tag:blogger.com,1999:blog-12535639.post113052381487025932..comments2017-03-09T11:25:26.636-08:00Comments on Fermat's Last Theorem: Fermat's Last Theorem: Proof for n=5Larry Freemanhttp://www.blogger.com/profile/06906614246430481533noreply@blogger.comBlogger5125tag:blogger.com,1999:blog-12535639.post-71756919415918057272015-07-04T15:17:09.536-07:002015-07-04T15:17:09.536-07:00(4^12 + 7^5)^6 =(16,794,023)^6 translates into (4^...(4^12 + 7^5)^6 =(16,794,023)^6 translates into (4^12 * 16,794,023)^5 + (7^5 * 16,794,023)^5 = (16,794,023)^6 which can also be expressed to the power 5. So I am not sure why Fermat's Last Theorem, which is easy to prove false, ceases to be of interest, since it helps with the ABC conjecture proof. I do not have a calculator to even check my math, plus I am very calculator inept when it some to anything beyond basic math, but even if there is some other factorial, this works. Debra AxonDebra Kay Axonhttp://www.blogger.com/profile/16328941512036956388noreply@blogger.comtag:blogger.com,1999:blog-12535639.post-10389948446573327752013-11-12T09:46:11.088-08:002013-11-12T09:46:11.088-08:00Hi Larry, concerning:
x5 + y5 = z5 → xyz = 0 if x...Hi Larry, concerning:<br /><br />x5 + y5 = z5 → xyz = 0 if x,y,z are integers<br /><br />could you expand on what the arrow means.<br /><br />Thanks<br />KeithKeith Griffithshttp://www.blogger.com/profile/10801471962320796343noreply@blogger.comtag:blogger.com,1999:blog-12535639.post-54411060902097262262009-10-16T18:07:28.121-07:002009-10-16T18:07:28.121-07:00Proof of Case I for n = 5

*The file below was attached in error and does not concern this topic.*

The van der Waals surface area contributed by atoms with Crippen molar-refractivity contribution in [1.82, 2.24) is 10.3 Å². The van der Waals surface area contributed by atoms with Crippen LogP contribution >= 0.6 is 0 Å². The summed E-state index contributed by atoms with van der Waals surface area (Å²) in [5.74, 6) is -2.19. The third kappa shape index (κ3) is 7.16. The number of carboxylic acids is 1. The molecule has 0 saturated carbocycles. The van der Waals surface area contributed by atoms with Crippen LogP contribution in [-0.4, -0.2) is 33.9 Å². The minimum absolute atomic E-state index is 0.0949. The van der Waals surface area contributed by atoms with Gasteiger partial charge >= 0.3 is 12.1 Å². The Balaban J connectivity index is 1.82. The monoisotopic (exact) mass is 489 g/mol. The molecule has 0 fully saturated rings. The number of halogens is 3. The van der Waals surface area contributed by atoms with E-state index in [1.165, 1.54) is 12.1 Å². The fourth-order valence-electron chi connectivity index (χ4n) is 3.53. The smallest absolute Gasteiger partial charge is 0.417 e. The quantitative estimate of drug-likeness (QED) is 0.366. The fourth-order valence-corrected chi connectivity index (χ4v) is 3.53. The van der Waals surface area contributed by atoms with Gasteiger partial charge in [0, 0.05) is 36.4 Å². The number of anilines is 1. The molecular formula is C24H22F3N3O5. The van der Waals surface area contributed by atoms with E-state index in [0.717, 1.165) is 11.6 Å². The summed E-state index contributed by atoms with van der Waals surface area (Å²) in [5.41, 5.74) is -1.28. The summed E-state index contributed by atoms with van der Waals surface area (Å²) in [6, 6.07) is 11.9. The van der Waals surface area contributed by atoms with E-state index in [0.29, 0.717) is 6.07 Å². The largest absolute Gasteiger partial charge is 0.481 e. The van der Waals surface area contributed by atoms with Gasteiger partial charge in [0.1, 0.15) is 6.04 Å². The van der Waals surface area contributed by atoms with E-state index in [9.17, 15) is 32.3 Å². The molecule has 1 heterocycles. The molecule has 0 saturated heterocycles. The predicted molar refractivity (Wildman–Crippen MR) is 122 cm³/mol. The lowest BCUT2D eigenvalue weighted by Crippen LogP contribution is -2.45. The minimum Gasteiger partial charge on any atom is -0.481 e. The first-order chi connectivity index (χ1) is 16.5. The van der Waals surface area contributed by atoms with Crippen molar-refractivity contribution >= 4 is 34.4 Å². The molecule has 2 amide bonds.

The following is quite e...Proof of Case I for n = 5<br />The following is quite elegant. I have not seen this elsewhere.<br /><br />The trinomial expansion of (x+y+z)^5 simplifies down to<br /><br />(x+y+z)^5 = 5(z+x)(z+y)(x+y){x^2+y^2+z^2+xy+xz+yz}<br /><br />assuming that x^5 + y^5 + z^5 = 0<br /><br />this expression can be neatly rearranged as<br /><br />= 5 (z+x)(z+y)(x+y)*<br /> {(x+y)^2+(z+y)^2+(z+x)^2}/2<br /><br />fascinating isn’t it ?<br /><br />In mod 5, all non 0 squares are either 1 or 4 <br /><br />(1^2 = 1,2^2 = 4,3^2 = 4,4^2 = 1)<br /><br />and the sum of 3 squares (of non zero numbers) in mod 5 can never be 0 <br /><br />(they must sum to 1, 2, 3 or 4).<br /><br />The possible combinations are; <br />(1+1+1) = 3, <br />(1+1+4) = 1, <br />(1+4+4) = 4 and <br />(4+4+4) = 2<br /><br />Therefore including (z+x)(z+y)(x+y) which also cannot be divisible by 5 under Case I, <br /><br />the whole expression on the right hand side can contain only one prime factor of 5.<br /><br />This makes the left hand side expression impossible as all primes in the expression must be raised to the 5th power, at least and 5 is only present once on the right hand side.<br /><br />Therefore <br />(x+y+z)^5 = 5 (z+x)(z+y)(x+y)* {(x+y)^2+(z+y)^2+(z+x)^2}/2 <br /><br />is impossible for case I, where 5 does not divide x, y or z and x^5 + y^5 + z^5 = 0<br /><br />This completes the proof of Case I for n = 5neat_mathshttp://www.blogger.com/profile/09923473294000429170noreply@blogger.comtag:blogger.com,1999:blog-12535639.post-3645234723154109802008-10-10T13:45:00.000-07:002008-10-10T13:45:00.000-07:00Hi Pau,I am very glad to hear that my blog is help...Hi Pau,<BR/><BR/>I am very glad to hear that my blog is helping. <BR/><BR/>Cheers,<BR/><BR/>-LarryLarry Freemanhttp://www.blogger.com/profile/06906614246430481533noreply@blogger.comtag:blogger.com,1999:blog-12535639.post-10973134468669094422008-10-10T13:29:00.000-07:002008-10-10T13:29:00.000-07:00Hi Larry. My name is Pau and I'm from Spain. I'm d...Hi Larry. My name is Pau and I'm from Spain. I'm doing 2nd of baccalaureate and also i'm doing a research work called "Fermat's last theorem". I'm doing it with a classmate and your blog is helping us a lot.<BR/>Thank you very much, Larry.<BR/>A cordial greeting from Spain.Pauhttp://www.blogger.com/profile/10935192193836139570noreply@blogger.com